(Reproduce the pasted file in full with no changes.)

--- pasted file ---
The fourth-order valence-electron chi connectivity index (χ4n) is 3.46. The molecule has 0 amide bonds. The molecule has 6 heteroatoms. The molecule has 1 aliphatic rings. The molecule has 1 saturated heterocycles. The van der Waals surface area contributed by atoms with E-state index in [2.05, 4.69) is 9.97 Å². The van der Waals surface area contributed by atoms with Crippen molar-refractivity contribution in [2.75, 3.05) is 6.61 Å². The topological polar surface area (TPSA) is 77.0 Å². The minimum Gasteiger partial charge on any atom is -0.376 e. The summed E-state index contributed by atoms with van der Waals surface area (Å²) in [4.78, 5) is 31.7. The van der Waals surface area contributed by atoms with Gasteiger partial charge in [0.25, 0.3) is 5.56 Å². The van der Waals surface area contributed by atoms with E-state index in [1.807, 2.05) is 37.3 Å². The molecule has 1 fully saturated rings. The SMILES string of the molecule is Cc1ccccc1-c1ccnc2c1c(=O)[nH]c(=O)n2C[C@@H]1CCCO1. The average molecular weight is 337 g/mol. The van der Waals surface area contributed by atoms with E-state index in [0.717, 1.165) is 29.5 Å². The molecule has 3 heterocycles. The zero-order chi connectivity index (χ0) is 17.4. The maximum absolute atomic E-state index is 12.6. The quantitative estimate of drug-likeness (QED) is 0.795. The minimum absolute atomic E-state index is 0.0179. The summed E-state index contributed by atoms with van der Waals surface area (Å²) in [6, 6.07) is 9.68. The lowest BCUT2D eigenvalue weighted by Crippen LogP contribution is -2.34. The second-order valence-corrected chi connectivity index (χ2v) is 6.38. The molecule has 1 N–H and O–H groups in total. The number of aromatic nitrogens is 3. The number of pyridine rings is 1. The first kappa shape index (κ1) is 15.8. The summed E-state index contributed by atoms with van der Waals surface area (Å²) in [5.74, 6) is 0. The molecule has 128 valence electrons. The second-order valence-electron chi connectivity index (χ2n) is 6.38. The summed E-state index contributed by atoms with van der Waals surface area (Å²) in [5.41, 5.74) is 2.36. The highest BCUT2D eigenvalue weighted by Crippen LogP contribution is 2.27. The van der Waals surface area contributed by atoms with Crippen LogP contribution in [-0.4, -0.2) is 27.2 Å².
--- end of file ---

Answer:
The fourth-order valence-electron chi connectivity index (χ4n) is 3.46. The molecule has 0 amide bonds. The molecule has 6 heteroatoms. The molecule has 1 aliphatic rings. The molecule has 1 saturated heterocycles. The van der Waals surface area contributed by atoms with E-state index in [2.05, 4.69) is 9.97 Å². The van der Waals surface area contributed by atoms with Crippen molar-refractivity contribution in [2.75, 3.05) is 6.61 Å². The topological polar surface area (TPSA) is 77.0 Å². The minimum Gasteiger partial charge on any atom is -0.376 e. The summed E-state index contributed by atoms with van der Waals surface area (Å²) in [4.78, 5) is 31.7. The van der Waals surface area contributed by atoms with Gasteiger partial charge in [0.25, 0.3) is 5.56 Å². The van der Waals surface area contributed by atoms with E-state index in [1.807, 2.05) is 37.3 Å². The molecule has 1 fully saturated rings. The SMILES string of the molecule is Cc1ccccc1-c1ccnc2c1c(=O)[nH]c(=O)n2C[C@@H]1CCCO1. The average molecular weight is 337 g/mol. The van der Waals surface area contributed by atoms with E-state index in [0.717, 1.165) is 29.5 Å². The molecule has 3 heterocycles. The zero-order chi connectivity index (χ0) is 17.4. The maximum absolute atomic E-state index is 12.6. The quantitative estimate of drug-likeness (QED) is 0.795. The minimum absolute atomic E-state index is 0.0179. The summed E-state index contributed by atoms with van der Waals surface area (Å²) in [6, 6.07) is 9.68. The lowest BCUT2D eigenvalue weighted by Crippen LogP contribution is -2.34. The second-order valence-corrected chi connectivity index (χ2v) is 6.38. The molecule has 1 N–H and O–H groups in total. The number of aromatic nitrogens is 3. The number of pyridine rings is 1. The first kappa shape index (κ1) is 15.8. The summed E-state index contributed by atoms with van der Waals surface area (Å²) in [5.74, 6) is 0. The molecule has 128 valence electrons. The second-order valence-electron chi connectivity index (χ2n) is 6.38. The summed E-state index contributed by atoms with van der Waals surface area (Å²) in [5.41, 5.74) is 2.36. The highest BCUT2D eigenvalue weighted by Crippen LogP contribution is 2.27. The van der Waals surface area contributed by atoms with Crippen LogP contribution in [-0.4, -0.2) is 27.2 Å².